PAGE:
Even a small firm with only a few hundred clients is unable to check sanctions lists manually against all its clients. To do so would be to overwhelm its compliance staff (usually one person); and that, of course, in turn risks slowing down the day-to-day operations of client onboarding.

Cost is also a major consideration: the more lists you check, the more it costs. Obviously you want to ensure you are not breaching international sanctions, but many regulated businesses tick the “check-them-all” box when they sign on with a service-provider – and some of these service-providers generate lists that are much more than just sanctions lists. Although it’s commendable that you want to ensure your clients are not up to no good in areas not necessarily connected with international sanctions, the more lists you check, the more false positives your staff will have to investigate.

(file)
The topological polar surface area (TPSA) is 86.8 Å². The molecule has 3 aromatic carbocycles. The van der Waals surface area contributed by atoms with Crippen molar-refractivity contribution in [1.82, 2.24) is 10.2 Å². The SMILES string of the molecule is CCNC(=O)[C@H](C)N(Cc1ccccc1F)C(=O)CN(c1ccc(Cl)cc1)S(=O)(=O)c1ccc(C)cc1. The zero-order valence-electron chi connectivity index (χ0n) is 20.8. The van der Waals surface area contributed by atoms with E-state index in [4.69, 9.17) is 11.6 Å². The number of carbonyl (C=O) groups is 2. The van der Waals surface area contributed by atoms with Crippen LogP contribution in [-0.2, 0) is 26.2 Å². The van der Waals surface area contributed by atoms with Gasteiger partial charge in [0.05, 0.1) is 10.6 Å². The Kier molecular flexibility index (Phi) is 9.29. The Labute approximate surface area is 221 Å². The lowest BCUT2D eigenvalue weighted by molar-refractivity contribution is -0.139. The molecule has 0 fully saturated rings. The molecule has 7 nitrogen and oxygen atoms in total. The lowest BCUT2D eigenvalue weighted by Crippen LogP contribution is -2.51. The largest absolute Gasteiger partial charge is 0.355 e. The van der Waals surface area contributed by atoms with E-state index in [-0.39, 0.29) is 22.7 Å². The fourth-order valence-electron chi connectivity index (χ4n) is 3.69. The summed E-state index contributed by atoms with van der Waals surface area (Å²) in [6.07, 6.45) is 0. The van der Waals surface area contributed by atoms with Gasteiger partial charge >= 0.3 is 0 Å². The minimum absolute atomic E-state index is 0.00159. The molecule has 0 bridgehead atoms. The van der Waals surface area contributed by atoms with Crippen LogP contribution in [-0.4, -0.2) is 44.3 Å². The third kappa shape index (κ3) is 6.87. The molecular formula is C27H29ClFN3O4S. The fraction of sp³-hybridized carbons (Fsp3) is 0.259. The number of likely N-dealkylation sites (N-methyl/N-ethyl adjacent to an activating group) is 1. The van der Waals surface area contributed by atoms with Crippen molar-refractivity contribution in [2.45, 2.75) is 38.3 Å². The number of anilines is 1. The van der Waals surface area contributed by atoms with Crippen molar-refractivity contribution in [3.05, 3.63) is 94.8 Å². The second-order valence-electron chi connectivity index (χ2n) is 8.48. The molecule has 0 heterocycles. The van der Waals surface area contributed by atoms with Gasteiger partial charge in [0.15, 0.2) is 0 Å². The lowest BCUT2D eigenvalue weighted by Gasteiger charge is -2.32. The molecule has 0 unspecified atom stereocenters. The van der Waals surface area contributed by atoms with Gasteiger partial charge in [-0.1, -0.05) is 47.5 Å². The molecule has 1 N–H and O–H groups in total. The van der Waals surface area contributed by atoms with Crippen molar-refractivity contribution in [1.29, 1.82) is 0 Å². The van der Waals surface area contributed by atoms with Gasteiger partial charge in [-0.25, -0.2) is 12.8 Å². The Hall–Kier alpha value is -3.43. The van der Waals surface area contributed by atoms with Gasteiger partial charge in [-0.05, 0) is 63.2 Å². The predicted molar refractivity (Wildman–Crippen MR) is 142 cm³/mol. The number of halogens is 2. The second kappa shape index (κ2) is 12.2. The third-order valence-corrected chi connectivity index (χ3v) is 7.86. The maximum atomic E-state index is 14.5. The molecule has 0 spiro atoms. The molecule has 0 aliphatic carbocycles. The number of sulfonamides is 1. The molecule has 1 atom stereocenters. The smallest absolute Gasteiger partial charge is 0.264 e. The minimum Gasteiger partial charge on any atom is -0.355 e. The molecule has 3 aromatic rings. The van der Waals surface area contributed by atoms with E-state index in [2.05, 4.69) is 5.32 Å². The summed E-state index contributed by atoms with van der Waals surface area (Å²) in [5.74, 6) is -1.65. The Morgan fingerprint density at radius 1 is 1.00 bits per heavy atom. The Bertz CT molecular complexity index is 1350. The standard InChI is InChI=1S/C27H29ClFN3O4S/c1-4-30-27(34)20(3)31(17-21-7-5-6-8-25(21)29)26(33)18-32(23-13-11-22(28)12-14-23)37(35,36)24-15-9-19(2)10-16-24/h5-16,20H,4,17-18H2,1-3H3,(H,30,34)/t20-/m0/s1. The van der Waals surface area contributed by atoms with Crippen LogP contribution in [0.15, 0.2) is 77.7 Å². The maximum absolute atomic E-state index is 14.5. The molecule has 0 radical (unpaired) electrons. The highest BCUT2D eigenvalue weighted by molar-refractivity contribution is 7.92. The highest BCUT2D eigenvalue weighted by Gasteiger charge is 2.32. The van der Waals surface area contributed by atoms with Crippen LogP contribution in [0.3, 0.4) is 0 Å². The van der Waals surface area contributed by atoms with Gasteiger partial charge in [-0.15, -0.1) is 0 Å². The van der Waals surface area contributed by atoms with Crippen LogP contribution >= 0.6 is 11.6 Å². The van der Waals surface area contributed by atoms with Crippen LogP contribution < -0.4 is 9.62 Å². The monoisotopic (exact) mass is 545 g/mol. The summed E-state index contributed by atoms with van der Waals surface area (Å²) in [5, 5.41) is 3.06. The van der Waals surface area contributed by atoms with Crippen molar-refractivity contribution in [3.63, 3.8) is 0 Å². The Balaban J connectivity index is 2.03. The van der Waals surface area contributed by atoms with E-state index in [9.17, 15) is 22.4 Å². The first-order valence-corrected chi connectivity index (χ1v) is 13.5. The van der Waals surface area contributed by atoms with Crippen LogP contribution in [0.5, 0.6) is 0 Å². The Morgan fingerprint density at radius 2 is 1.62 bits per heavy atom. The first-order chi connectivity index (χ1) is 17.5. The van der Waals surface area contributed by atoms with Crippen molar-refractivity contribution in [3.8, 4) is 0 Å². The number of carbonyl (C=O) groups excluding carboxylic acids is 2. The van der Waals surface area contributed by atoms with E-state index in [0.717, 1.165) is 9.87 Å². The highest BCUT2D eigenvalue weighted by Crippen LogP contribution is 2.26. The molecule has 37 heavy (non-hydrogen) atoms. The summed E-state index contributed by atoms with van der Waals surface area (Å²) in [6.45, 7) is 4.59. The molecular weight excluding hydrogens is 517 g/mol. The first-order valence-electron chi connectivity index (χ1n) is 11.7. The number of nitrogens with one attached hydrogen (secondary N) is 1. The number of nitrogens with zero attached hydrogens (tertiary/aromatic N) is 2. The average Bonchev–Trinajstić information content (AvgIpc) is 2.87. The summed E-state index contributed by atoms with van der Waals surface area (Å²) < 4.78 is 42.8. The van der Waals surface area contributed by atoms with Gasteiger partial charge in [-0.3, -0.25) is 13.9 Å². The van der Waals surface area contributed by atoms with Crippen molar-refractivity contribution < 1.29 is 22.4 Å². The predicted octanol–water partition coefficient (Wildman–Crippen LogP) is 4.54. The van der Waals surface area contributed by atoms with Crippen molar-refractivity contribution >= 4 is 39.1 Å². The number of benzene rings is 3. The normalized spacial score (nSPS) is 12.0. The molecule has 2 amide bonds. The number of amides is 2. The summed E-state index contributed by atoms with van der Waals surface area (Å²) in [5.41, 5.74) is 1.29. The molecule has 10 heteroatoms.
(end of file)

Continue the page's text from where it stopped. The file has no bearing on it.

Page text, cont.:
Some regulated businesses check third parties to transactions. Although not their clients, they feel the need to mitigate the risk to their reputation should they be assisting their client with a sanctioned person on the other side of the transaction. Again, while perhaps a good idea from a reputational standpoint at the time of the transaction, there is no need to continue to monitor the third parties after the transaction.

Your compliance staff are not alone in the process. Your IT team also need to ensure they are aware of the importance of international sanctions. If they have developed their own sanctions-checking system, they should have to prove to you at inception, and then regularly re-prove, the effectiveness of that system and its procedures. Another tricky aspect of the sanctions-checking process can be calibration. If you have bought a “fuzzy matching” feature to cover misspellings and phonetic similarities to your match-screening process, your false positives can go through the roof.  Conversely, if your batch sanctions check is responding to too few alerts, you may be missing real matches. Too many and you’re overloading your compliance analysts and risking human error with information overload and a slowdown in compliance operations.